This link encompasses fauna corridors first identified in the Mid North Coast Regional Strategy (2006). It is located between Barrington Tops National Park and large patches of existing vegetation in the Myall Lakes and Port Stephens areas. It extends across an area that the NSW Government is currently investigating for future gas resources to diversify the State’s energy supply and is an emerging (economic) growth area. The aim of conservation planning will be to protect landscape-scale connections. It will be achieved through private land incentive programs and other measures such as land use planning and biodiversity offsetting.
This link encompasses fauna corridors and large vegetation patches between Barrington Tops and Woko national parks across the Manning River floodplain to coastal reserves such as Talawahl Nature Reserve. The aim of conservation planning will be to protect and enhance landscape-scale connectivity. This will be achieved through private land incentive programs and other mechanisms such as land use planning and biodiversity offsetting.
14.1 Identify terrestrial and aquatic biodiversity values and protect areas of high environmental value to sustain the lifestyle, economic success and environmental health of the region.
14.2 Identify and strengthen biodiversity corridors as places for priority biodiversity offsets.
14.3 Improve the quality of, and access to, information relating to high environmental values.
14.4 Protect biodiversity by maintaining and, where possible, enhancing the existing protection of high environmental value areas; implementing appropriate measures to conserve validated high environmental value areas; developing local strategies to avoid and minimise the impacts of development on areas of high environmental value and biodiversity corridors; and identifying offsets or other mitigation measures for unavoidable impacts.
14.5 Secure the long term protection of regionally significant biodiversity corridors.
Water catchments in the region include the Hunter and Manning river systems and the Karuah and Lake Macquarie water catchments, which encompass important coastal lakes and lagoons, coastal wetlands, sensitive estuaries and the protected waters of Port Stephens and the Great Lakes.
Monitoring and managing the impacts of existing land uses, and in the future those associated with growth, will be essential to protect the quality and security of the region’s water supplies. This is particularly important in areas containing drinking water catchments.
Improvements to the networks operated by Hunter Water and MidCoast Water, and Muswellbrook, Singleton and Upper Hunter councils will be necessary to ensure an ongoing supply of water. The linking of the Hunter Water network – the second largest in NSW supplying water to more than 500,000 people – to the Central Coast regional water supply network will increase the resilience of the two regions to future droughts.
Water sharing plans form the basis of water sharing and water allocation in the Hunter. Changes in water demand from different uses may result in the potential reallocation of water over time.
15.1 Protect water catchments to sustain high quality and dependable water supplies across the region.
15.2 Effectively manage surface and groundwater use in agricultural areas to support ecosystem function and food production, and to cater for the increasing demand of urban communities and industry.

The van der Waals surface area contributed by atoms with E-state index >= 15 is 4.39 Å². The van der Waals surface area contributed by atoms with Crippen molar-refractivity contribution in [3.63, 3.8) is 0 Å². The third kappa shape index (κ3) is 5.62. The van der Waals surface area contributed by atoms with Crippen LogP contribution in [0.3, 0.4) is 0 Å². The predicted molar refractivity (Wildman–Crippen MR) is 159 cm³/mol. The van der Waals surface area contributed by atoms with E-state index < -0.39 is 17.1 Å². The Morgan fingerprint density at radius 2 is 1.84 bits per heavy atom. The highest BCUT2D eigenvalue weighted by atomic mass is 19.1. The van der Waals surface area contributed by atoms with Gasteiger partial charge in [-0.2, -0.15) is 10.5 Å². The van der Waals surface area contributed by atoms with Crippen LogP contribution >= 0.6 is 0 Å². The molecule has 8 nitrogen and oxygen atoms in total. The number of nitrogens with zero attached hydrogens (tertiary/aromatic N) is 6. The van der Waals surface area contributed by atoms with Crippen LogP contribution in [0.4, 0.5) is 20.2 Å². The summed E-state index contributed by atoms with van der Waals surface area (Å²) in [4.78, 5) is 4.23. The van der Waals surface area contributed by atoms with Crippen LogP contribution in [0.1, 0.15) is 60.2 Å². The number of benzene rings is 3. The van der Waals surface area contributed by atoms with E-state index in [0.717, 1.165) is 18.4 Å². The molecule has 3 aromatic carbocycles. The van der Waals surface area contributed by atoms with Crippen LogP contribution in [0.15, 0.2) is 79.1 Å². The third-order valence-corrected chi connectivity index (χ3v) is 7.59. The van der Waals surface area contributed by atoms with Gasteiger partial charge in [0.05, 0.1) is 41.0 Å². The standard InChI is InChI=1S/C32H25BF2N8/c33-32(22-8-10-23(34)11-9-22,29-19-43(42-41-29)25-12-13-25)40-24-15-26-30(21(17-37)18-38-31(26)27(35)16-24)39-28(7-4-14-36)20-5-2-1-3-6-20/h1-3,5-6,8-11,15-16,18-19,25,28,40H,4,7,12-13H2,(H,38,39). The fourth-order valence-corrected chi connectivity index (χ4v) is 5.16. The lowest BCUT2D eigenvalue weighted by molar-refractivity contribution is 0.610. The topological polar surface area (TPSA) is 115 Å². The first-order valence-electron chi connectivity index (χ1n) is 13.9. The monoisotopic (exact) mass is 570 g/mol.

15.3 Plan for the security of the region’s town water supply.
15.4 Implement catchment-based plans for the ongoing sustainable management and health of estuaries.
15.5 Apply the neutral or beneficial water quality objectives to land use planning in surface and groundwater drinking water catchment areas to minimise the effects of development on waterways, including watercourses, wetlands, groundwater dependent ecosystems, riparian lands, estuaries, lakes, beaches and marine waters.
15.6 Reduce the risk of introduction or spread of aquatic pests and diseases from new development that may affect fisheries and aquaculture industry practices.
15.7 Incorporate water-sensitive design into development that is likely to have an adverse impact on coastal water catchments, water quality and flows.
Most people in the Hunter live near the coast, bushland or rivers. The appeal of these places is obvious; however, they may also come with challenges such as flooding, coastal inundation, erosion and bushfires. For example, the Hunter and Manning rivers and their major tributaries are flood-prone. These issues are a significant factor when planning for future growth.
Climate change is likely to result in varying rainfall, higher temperatures and prolonged dry periods or drought. These conditions may cause more frequent and intense hazards. Coastal communities are likely to be more vulnerable to the threat of coastal recession and over the longer term, sea level rise.
The Hunter and Manning Valley floodplains provide some of the region’s most fertile soils. The floodplains also host important inter-regional freight connections, including the Hunter Valley Coal Rail Network and North Coast Railway. Tools have to be developed to manage the risk to communities, infrastructure and agricultural productivity from the impacts of climate change.
Land use planning that supports changes to the physical environment and infrastructure can help to avoid or manage risks and build community resilience to hazards. The NSW Government will support councils to develop evidence and provide strategic advice to inform their decision-making.
16.1 Manage the risks of climate change and improve the region’s resilience to flooding, sea level rise, bushfire, mine subsidence, and land contamination.
16.2 Review and consistently update floodplain risk and coastal zone management plans, particularly where urban growth is being investigated.
16.3 Incorporate new knowledge on regional climate projections and related cumulative impacts in local plans for new urban development.
16.4 Review and update the Newcastle Mines Grouting Fund and investigate its relevance to other areas.
Page last updated: 16/05/2018